Live View

Of course, for M enthusiasts what may or may not be a big deal is Live View. If you're a died-in-the-wool rangefinder user you can choose to ignore the fact that LV is available and use the new M240 just as you've used every M series camera before it. But, if you want to use Live View it's there at the press of a button. For use with longer lenses, such as a 90mm or 135mm it's a real pleasure. And of course with the R lens adapter, those terrific Leica SLR lenses can now also be used.

Live View focusing is via a magnified image, along with focus peaking, if desired. This works well, though a choice of peaking colours and intensities such as provided by some other brands would be useful.

I should mention that Mark Dubovoy, who is no fan of EVFs, told me when we got together that his preferred way of working when shooting slowly and methodically with the new M was to use the rangefinder for focusing and then the Live View LCD or the EVF for composition. The rangefinder is the most accurate for focusing while the screen or EVF allowed for precise composition.

Curiously, after only a short while I found myself agreeing with Mark and using the system this way as well. For street style shooting there's no doubt that I would prefer the window finder to the EVF. Frankly though, I have become spoiled by autofocus (which the M of course doesn't have in any form).

"Unless one is shooting fast action, one of the nicest ways to use the camera is to use the rangefinder for focusing, use the EVF for composing and set the camera preferences to auto review (in the EVF) with the large RGB histogram.  In this mode, after releasing the shutter and thanks to the very fast Maestro processor, one can see the image just shot almost instantaneously with a nice big RGB histogram at the bottom. I find this immediate feedback as to whether the image looks good and whether it was well exposed quite useful and reassuring". – Mark Dubovoy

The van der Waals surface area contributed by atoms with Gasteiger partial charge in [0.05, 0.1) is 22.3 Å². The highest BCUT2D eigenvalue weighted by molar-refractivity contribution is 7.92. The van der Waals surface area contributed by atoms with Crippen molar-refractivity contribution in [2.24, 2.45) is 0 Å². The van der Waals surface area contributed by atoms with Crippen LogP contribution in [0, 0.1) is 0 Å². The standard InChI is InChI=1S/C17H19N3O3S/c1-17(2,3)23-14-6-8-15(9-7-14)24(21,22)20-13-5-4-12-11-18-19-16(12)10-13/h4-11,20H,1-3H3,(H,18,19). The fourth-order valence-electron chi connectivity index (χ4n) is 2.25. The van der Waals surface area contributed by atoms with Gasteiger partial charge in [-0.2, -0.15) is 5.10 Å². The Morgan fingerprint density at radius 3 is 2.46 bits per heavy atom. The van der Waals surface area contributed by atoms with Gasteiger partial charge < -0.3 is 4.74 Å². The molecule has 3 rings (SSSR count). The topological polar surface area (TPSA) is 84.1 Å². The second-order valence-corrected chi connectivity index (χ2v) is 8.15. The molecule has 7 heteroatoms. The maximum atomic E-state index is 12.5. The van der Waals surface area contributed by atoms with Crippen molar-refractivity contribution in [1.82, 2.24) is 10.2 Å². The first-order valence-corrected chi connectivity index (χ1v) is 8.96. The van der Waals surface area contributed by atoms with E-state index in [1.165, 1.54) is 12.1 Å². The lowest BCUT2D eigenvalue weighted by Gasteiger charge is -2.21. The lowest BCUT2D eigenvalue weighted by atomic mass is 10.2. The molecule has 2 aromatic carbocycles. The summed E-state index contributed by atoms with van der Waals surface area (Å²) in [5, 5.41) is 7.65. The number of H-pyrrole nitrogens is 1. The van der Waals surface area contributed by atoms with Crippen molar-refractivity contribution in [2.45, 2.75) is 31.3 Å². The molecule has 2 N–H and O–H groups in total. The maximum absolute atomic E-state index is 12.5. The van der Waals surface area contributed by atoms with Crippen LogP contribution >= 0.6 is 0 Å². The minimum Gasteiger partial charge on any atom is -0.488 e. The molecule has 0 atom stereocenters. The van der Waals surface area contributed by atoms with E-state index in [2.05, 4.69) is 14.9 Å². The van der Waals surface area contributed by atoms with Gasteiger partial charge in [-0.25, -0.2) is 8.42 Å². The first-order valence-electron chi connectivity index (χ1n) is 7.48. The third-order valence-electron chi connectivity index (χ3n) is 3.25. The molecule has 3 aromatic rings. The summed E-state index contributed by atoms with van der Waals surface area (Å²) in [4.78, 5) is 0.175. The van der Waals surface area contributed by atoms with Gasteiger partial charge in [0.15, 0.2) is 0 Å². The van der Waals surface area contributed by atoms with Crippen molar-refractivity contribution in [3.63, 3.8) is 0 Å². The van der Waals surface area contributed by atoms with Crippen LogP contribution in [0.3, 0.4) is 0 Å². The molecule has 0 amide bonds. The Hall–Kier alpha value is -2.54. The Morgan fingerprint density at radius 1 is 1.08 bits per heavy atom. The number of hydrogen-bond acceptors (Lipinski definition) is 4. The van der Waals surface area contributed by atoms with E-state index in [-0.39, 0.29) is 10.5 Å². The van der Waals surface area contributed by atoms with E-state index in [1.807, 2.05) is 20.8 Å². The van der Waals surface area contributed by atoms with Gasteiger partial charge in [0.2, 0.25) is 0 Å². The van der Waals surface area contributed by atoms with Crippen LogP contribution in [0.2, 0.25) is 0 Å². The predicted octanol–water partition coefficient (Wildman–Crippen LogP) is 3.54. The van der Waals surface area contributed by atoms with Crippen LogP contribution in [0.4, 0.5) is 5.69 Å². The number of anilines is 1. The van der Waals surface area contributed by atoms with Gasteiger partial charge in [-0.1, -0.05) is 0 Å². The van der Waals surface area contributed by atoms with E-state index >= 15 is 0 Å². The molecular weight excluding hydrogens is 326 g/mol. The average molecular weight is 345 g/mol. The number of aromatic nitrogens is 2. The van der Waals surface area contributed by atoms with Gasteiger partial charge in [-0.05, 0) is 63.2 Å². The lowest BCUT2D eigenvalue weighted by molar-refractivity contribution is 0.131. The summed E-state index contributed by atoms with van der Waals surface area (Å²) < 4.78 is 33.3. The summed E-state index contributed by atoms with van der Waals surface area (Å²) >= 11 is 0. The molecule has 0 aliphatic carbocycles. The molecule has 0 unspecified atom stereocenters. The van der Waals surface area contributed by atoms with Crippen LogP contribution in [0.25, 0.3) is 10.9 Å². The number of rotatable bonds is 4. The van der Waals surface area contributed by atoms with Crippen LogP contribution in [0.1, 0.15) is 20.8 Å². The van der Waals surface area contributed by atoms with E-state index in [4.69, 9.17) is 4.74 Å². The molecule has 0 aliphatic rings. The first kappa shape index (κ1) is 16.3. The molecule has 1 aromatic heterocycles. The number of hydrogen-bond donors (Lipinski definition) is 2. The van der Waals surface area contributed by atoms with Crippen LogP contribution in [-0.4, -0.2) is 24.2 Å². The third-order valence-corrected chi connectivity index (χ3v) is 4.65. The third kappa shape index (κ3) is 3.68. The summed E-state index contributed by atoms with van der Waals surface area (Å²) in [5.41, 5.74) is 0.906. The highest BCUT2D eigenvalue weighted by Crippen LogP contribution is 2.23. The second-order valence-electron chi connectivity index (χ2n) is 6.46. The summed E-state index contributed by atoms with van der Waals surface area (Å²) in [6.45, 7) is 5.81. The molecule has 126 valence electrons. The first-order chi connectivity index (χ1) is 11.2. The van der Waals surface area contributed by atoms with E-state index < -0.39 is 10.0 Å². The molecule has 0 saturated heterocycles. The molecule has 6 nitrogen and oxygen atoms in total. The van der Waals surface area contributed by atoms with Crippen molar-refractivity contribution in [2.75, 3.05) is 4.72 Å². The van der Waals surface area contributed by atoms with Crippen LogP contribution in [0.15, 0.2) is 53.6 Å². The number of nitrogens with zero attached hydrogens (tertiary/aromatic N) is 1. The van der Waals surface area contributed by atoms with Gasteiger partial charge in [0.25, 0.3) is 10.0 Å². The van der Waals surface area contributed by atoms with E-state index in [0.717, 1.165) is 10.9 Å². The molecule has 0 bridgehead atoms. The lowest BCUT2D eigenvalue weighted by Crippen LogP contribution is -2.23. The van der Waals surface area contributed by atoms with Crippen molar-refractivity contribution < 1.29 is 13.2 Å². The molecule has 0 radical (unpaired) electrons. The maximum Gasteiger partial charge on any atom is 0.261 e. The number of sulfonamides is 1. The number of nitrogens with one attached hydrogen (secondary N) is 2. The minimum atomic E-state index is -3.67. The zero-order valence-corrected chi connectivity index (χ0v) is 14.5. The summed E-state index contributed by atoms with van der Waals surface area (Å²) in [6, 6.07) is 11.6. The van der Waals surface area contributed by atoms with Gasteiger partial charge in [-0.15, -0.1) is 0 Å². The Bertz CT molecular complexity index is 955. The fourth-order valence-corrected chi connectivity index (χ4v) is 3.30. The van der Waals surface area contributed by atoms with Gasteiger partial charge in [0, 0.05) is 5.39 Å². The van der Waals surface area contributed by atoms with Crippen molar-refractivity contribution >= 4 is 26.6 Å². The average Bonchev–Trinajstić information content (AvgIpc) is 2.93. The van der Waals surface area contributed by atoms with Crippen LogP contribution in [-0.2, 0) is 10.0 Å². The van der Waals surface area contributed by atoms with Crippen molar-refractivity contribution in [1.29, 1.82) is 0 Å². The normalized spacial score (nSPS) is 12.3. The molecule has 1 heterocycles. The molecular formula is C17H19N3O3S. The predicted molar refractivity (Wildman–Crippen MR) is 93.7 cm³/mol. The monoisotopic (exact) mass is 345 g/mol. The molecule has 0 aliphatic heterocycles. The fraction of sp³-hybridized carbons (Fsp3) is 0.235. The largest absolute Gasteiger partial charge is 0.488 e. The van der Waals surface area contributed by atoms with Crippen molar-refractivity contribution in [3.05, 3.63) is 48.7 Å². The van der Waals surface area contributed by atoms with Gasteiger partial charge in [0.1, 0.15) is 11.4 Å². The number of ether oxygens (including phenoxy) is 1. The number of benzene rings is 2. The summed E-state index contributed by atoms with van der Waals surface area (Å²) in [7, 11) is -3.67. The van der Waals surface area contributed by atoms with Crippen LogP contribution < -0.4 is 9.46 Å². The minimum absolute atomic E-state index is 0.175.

The optional electronic viewfinder is simply a rebranded EVF from Olympus. The resolution isn't as high as some, and the refresh rate is low for a 2013 vintage electronic finder, but it's usable. My real issue with the EVF is that there is no "eye detect". This means that one needs to switch on Live View via a rear camera button and then if the EVF is wanted turn it on and off manually via a separate button on the finder. Then, if you have auto-review turned on, or you wish to check the image at any point, you'll need to switch manually again to the rear LCD.

Frankly, after working extensively in recent months with the Fuji X-Pro 1 with its effective eye-detect system and a built-in rather than add-on EVF, by comparison the new M seems clunky in this regard.

House on the Cliff. Ithaca, New York. April, 2013
Leica M with with 35mm Summilux @ ISO 200

Buttons, Batteries and Auto ISO